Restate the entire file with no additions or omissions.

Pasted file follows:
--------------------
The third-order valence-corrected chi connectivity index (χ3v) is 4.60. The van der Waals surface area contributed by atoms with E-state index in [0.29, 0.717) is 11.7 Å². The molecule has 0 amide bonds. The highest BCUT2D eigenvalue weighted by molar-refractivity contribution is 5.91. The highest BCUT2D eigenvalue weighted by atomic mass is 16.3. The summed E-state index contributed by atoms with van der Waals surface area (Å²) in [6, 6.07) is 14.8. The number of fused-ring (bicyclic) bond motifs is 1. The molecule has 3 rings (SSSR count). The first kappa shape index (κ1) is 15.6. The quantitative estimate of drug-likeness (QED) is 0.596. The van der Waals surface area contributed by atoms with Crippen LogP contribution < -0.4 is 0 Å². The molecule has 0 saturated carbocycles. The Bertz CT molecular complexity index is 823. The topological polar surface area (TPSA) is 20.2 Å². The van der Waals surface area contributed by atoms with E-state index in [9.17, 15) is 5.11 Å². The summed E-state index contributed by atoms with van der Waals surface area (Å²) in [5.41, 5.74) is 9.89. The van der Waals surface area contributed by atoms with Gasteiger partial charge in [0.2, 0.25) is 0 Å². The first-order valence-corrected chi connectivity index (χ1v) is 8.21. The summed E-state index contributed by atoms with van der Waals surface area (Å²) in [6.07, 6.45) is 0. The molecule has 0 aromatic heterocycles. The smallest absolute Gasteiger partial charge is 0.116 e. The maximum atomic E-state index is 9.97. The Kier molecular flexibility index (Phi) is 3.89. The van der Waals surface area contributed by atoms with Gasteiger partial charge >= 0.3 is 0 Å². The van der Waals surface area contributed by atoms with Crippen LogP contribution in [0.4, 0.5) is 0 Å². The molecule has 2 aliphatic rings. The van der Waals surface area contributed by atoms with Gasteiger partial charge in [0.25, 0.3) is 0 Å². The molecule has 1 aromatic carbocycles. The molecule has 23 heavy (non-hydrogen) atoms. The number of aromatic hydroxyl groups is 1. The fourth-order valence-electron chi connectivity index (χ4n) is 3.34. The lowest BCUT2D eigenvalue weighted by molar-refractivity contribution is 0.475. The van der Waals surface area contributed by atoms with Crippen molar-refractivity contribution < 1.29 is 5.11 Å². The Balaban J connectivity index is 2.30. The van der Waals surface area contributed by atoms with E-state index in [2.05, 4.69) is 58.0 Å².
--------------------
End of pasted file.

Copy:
The third-order valence-corrected chi connectivity index (χ3v) is 4.60. The van der Waals surface area contributed by atoms with E-state index in [0.29, 0.717) is 11.7 Å². The molecule has 0 amide bonds. The highest BCUT2D eigenvalue weighted by molar-refractivity contribution is 5.91. The highest BCUT2D eigenvalue weighted by atomic mass is 16.3. The summed E-state index contributed by atoms with van der Waals surface area (Å²) in [6, 6.07) is 14.8. The number of fused-ring (bicyclic) bond motifs is 1. The molecule has 3 rings (SSSR count). The first kappa shape index (κ1) is 15.6. The quantitative estimate of drug-likeness (QED) is 0.596. The van der Waals surface area contributed by atoms with Crippen LogP contribution < -0.4 is 0 Å². The molecule has 0 saturated carbocycles. The Bertz CT molecular complexity index is 823. The topological polar surface area (TPSA) is 20.2 Å². The van der Waals surface area contributed by atoms with E-state index in [9.17, 15) is 5.11 Å². The summed E-state index contributed by atoms with van der Waals surface area (Å²) in [5.41, 5.74) is 9.89. The van der Waals surface area contributed by atoms with Gasteiger partial charge in [0.2, 0.25) is 0 Å². The first-order valence-corrected chi connectivity index (χ1v) is 8.21. The summed E-state index contributed by atoms with van der Waals surface area (Å²) in [6.07, 6.45) is 0. The molecule has 0 aromatic heterocycles. The smallest absolute Gasteiger partial charge is 0.116 e. The maximum atomic E-state index is 9.97. The Kier molecular flexibility index (Phi) is 3.89. The van der Waals surface area contributed by atoms with Gasteiger partial charge >= 0.3 is 0 Å². The van der Waals surface area contributed by atoms with Crippen LogP contribution in [0.4, 0.5) is 0 Å². The molecule has 2 aliphatic rings. The van der Waals surface area contributed by atoms with Gasteiger partial charge in [0.25, 0.3) is 0 Å². The molecule has 1 aromatic carbocycles. The molecule has 23 heavy (non-hydrogen) atoms. The number of aromatic hydroxyl groups is 1. The fourth-order valence-electron chi connectivity index (χ4n) is 3.34. The lowest BCUT2D eigenvalue weighted by molar-refractivity contribution is 0.475. The van der Waals surface area contributed by atoms with Crippen molar-refractivity contribution < 1.29 is 5.11 Å². The Balaban J connectivity index is 2.30. The van der Waals surface area contributed by atoms with E-state index in [2.05, 4.69) is 58.0 Å².